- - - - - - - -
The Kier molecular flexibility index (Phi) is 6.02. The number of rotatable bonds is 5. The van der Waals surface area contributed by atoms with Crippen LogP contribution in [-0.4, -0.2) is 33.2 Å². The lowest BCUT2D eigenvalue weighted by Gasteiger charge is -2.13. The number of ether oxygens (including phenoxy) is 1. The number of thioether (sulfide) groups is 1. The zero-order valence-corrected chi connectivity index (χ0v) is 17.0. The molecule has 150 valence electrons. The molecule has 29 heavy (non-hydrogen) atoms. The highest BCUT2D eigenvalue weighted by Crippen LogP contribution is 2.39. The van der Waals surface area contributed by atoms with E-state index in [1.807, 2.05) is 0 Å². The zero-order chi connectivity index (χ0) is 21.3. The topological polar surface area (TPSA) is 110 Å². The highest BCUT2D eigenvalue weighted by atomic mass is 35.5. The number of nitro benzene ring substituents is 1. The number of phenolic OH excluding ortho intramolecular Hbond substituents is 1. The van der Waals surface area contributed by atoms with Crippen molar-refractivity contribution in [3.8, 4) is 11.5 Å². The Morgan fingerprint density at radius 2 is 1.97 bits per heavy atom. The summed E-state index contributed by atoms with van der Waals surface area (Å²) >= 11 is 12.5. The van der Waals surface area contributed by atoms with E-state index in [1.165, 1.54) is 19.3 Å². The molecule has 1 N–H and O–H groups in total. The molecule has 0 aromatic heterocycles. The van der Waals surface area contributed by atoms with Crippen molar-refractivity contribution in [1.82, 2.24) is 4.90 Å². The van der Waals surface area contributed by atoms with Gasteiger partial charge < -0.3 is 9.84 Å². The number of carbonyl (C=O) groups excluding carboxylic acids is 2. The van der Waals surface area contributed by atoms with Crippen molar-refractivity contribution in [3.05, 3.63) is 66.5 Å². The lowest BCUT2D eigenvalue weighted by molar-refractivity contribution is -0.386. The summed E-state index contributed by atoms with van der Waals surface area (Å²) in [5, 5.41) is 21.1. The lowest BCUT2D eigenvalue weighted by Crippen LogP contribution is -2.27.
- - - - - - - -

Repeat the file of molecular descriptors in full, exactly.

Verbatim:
The Kier molecular flexibility index (Phi) is 6.02. The number of rotatable bonds is 5. The van der Waals surface area contributed by atoms with Crippen LogP contribution in [-0.4, -0.2) is 33.2 Å². The lowest BCUT2D eigenvalue weighted by Gasteiger charge is -2.13. The number of ether oxygens (including phenoxy) is 1. The number of thioether (sulfide) groups is 1. The zero-order valence-corrected chi connectivity index (χ0v) is 17.0. The molecule has 150 valence electrons. The molecule has 29 heavy (non-hydrogen) atoms. The highest BCUT2D eigenvalue weighted by Crippen LogP contribution is 2.39. The van der Waals surface area contributed by atoms with E-state index in [1.807, 2.05) is 0 Å². The zero-order chi connectivity index (χ0) is 21.3. The topological polar surface area (TPSA) is 110 Å². The highest BCUT2D eigenvalue weighted by atomic mass is 35.5. The number of nitro benzene ring substituents is 1. The number of phenolic OH excluding ortho intramolecular Hbond substituents is 1. The van der Waals surface area contributed by atoms with Crippen molar-refractivity contribution in [3.8, 4) is 11.5 Å². The Morgan fingerprint density at radius 2 is 1.97 bits per heavy atom. The summed E-state index contributed by atoms with van der Waals surface area (Å²) >= 11 is 12.5. The van der Waals surface area contributed by atoms with E-state index in [1.165, 1.54) is 19.3 Å². The molecule has 1 N–H and O–H groups in total. The molecule has 0 aromatic heterocycles. The van der Waals surface area contributed by atoms with Crippen molar-refractivity contribution in [1.82, 2.24) is 4.90 Å². The van der Waals surface area contributed by atoms with Gasteiger partial charge < -0.3 is 9.84 Å². The number of carbonyl (C=O) groups excluding carboxylic acids is 2. The van der Waals surface area contributed by atoms with Crippen molar-refractivity contribution in [3.05, 3.63) is 66.5 Å². The lowest BCUT2D eigenvalue weighted by molar-refractivity contribution is -0.386. The summed E-state index contributed by atoms with van der Waals surface area (Å²) in [5, 5.41) is 21.1. The lowest BCUT2D eigenvalue weighted by Crippen LogP contribution is -2.27.